Oil on canvas, 8″ x11″
I gaze for long periods of time at the Colorado Department of Education Visual Art Standard templates, because I work in art teacher licensure. At the time of this artwork, the K-12 grade art standards had 92 distinct, template pages, with 2,208 bullet points. Benign Intervention includes 9 paintings based on this template. Each painting represents the grades I taught: Kindergarten to 8th.
As an artist and teacher, I do not love 92 pages of any kind of template, but it made me think about all the unloved tabulations from the frenzied world of standardization and assessment. Ironically, even though I hate them, I spend so much of my time gazing at these grids and caring about their meaning. It is not a gaze of love, but it resembles a gaze of love.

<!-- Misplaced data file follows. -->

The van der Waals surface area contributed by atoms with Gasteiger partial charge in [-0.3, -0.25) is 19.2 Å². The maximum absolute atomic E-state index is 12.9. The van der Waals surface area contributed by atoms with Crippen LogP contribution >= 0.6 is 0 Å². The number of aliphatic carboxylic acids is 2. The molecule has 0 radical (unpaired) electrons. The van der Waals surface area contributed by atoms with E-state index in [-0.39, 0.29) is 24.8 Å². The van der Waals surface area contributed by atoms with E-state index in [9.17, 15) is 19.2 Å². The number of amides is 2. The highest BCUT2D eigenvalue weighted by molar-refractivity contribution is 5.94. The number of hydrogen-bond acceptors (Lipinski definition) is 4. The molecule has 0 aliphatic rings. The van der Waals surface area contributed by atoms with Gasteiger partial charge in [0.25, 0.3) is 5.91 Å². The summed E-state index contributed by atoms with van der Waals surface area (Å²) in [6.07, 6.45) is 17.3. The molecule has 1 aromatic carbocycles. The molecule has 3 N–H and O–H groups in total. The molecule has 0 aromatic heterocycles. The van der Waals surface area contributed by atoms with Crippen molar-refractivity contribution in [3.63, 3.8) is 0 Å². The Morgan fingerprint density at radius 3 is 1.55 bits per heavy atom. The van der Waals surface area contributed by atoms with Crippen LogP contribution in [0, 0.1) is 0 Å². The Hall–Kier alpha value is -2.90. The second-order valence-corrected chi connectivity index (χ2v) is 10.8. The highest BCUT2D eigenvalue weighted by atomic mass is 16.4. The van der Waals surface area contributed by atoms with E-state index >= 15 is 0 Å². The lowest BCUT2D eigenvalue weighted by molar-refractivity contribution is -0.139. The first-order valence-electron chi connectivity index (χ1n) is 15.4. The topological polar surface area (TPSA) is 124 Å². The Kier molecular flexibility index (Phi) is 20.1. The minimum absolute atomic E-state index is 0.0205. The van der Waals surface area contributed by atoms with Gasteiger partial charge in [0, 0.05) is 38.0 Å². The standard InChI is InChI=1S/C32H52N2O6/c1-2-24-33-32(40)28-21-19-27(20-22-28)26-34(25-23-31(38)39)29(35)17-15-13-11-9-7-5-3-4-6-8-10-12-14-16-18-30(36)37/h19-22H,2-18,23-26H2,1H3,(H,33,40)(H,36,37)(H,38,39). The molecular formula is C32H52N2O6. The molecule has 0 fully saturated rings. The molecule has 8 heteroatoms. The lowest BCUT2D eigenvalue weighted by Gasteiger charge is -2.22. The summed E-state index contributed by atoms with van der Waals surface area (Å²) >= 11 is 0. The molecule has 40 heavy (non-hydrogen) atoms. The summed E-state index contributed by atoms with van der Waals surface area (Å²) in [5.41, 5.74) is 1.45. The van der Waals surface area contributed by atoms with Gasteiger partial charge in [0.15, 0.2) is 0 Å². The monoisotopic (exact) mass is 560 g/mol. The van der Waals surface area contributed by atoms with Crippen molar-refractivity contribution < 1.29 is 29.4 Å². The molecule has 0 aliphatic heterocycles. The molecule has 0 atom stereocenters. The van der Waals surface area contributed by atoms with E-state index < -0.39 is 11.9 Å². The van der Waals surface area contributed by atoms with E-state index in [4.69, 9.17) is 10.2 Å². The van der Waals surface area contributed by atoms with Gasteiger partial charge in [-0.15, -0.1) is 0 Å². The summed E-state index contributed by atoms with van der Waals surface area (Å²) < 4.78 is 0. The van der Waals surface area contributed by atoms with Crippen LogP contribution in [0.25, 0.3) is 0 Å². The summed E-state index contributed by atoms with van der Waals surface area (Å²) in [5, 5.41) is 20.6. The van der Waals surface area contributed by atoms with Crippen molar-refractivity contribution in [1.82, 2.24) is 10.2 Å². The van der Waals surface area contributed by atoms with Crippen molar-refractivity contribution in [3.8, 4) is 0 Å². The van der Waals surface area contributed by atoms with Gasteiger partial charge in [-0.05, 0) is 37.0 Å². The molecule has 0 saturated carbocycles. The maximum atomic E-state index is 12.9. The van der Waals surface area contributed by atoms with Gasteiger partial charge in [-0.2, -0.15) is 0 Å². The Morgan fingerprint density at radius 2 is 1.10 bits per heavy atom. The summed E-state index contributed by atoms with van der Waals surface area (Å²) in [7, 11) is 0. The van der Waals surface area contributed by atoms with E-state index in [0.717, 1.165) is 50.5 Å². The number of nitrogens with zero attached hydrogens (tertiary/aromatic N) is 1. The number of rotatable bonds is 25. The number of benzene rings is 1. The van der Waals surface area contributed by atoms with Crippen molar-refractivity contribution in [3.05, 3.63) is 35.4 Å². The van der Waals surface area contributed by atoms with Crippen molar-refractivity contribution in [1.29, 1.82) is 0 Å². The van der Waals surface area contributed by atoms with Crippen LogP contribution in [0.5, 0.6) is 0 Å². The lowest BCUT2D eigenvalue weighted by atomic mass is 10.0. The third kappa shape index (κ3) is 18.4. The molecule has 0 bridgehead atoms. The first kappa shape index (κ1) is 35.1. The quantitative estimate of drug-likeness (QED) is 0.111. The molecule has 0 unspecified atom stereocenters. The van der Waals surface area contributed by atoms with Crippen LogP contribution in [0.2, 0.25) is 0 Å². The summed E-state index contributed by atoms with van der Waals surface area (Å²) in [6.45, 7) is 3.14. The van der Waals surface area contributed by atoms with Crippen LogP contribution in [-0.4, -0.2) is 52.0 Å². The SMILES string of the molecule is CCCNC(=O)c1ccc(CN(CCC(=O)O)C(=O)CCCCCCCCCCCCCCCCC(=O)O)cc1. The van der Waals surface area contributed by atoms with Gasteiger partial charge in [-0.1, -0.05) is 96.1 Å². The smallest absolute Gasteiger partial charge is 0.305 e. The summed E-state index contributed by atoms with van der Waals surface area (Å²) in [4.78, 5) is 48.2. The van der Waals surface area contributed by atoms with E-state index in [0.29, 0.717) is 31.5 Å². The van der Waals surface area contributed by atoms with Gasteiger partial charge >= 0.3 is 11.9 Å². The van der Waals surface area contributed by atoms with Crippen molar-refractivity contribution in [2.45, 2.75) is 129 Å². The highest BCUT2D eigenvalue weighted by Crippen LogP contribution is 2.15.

I guess that Jasper Johns had a similar relationship with the American flag. Critic Robert Rosenblum, called Johns’ flag paintings a beloved handmade transcription of unloved machine-made images. I borrow this definition to explain my response to the Colorado Department of Education’s Visual Art Standard’s template. I think about how the intimacy of a child’s art making process is translated as performance tasks and mastery skills. A hand painted replication of the tabulation of creativity is my best response to that paradox for now.
These paintings were displayed for a year in a tight grid in the foyer at the School of Education at Metropolitan State University of Denver. When the School of Education’s Assistant Dean departed from MSU that year, he asked me if he could break up the set and give individual paintings to his colleagues at the Colorado Department of Education. I said yes. I like to think that some of them are hanging on the walls of the CDE.